Does it make sense to visit Machu Picchu in January

Does it make sense to visit Machu Picchu in January

We received the following email from a former client on behalf of friends who are considering a trip to Peru after the New Year:

I have friends that are looking for an adventure in January and are considering coming to Peru and making the trip to Machu Picchu. However, they are concerned about it being the rainy season. What are your thoughts on a machu picchu trip in January?

You can read our reply:

Traveling to Machu Picchu in January comes with some risk because it's the height of the rainy season, but people do go, and have a great time.

This is a photo taken at Machu Picchu in mid-January 2014. Not too wet, and it was definitely less crowded than the “high season” from June through September.

It does rain in January, but it’s usually intermittent showers. And people now do go to Machu Picchu year-round. Truth be told, we’ve seen an increase every year in the number of our clients who want to go to Cusco, particularly during the Christmas and New Years holidays. Back 15 years ago, that simply wasn’t the case.

There is, however, a greater risk in January that roads might be blocked due to landslides or that the rail line to Machu Picchu gets washed out… You have to be prepared for those possibilities.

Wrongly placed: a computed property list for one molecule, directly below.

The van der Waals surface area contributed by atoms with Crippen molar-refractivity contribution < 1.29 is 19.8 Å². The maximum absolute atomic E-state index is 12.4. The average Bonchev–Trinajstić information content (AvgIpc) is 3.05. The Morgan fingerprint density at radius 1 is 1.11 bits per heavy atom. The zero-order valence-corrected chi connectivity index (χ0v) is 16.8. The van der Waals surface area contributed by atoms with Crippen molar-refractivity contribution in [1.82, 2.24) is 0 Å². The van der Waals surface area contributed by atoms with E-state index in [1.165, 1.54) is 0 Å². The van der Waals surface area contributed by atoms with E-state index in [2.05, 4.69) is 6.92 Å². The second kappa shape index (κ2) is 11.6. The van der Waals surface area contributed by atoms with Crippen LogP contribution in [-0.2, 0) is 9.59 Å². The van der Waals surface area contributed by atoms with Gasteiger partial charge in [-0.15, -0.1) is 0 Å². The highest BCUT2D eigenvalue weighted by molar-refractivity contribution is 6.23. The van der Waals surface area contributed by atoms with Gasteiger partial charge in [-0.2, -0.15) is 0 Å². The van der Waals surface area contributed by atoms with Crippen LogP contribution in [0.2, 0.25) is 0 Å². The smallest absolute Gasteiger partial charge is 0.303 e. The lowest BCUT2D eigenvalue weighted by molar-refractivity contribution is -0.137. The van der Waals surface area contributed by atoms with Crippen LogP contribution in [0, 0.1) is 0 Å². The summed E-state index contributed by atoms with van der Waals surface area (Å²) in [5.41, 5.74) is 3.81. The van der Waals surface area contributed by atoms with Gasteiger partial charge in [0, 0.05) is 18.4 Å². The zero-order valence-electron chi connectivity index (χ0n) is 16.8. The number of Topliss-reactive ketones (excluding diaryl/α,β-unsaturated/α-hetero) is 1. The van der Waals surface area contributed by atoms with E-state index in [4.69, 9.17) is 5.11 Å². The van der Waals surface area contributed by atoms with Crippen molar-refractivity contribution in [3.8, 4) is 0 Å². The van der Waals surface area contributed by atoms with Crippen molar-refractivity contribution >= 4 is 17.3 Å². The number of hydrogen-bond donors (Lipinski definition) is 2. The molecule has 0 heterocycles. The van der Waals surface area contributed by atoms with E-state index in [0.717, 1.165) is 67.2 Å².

Remember, this past January, there was a landslide that blocked part of the Hiram Bingham “highway,” the switchback road from Aguas Calientes to Machu Picchu. That didn’t stop folks, though. They simply got off the bus at the point where the road was blocked, walked two levels up and boarded another bus to take them the rest of the way:

There is also the northern coast, where it’s balmy in January… white sand beaches in Piura and the Moche circuit between Chiclayo and Trujillo.

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Authored by: PeruTravelTrends

A Peru Tour Operator and Travel Agency: Since 1994 creating wonderful vacation experiences for adventure travelers and holidaymakers in Cusco, Lima, Arequipa, Lake Titicaca, and all around the Andean region.

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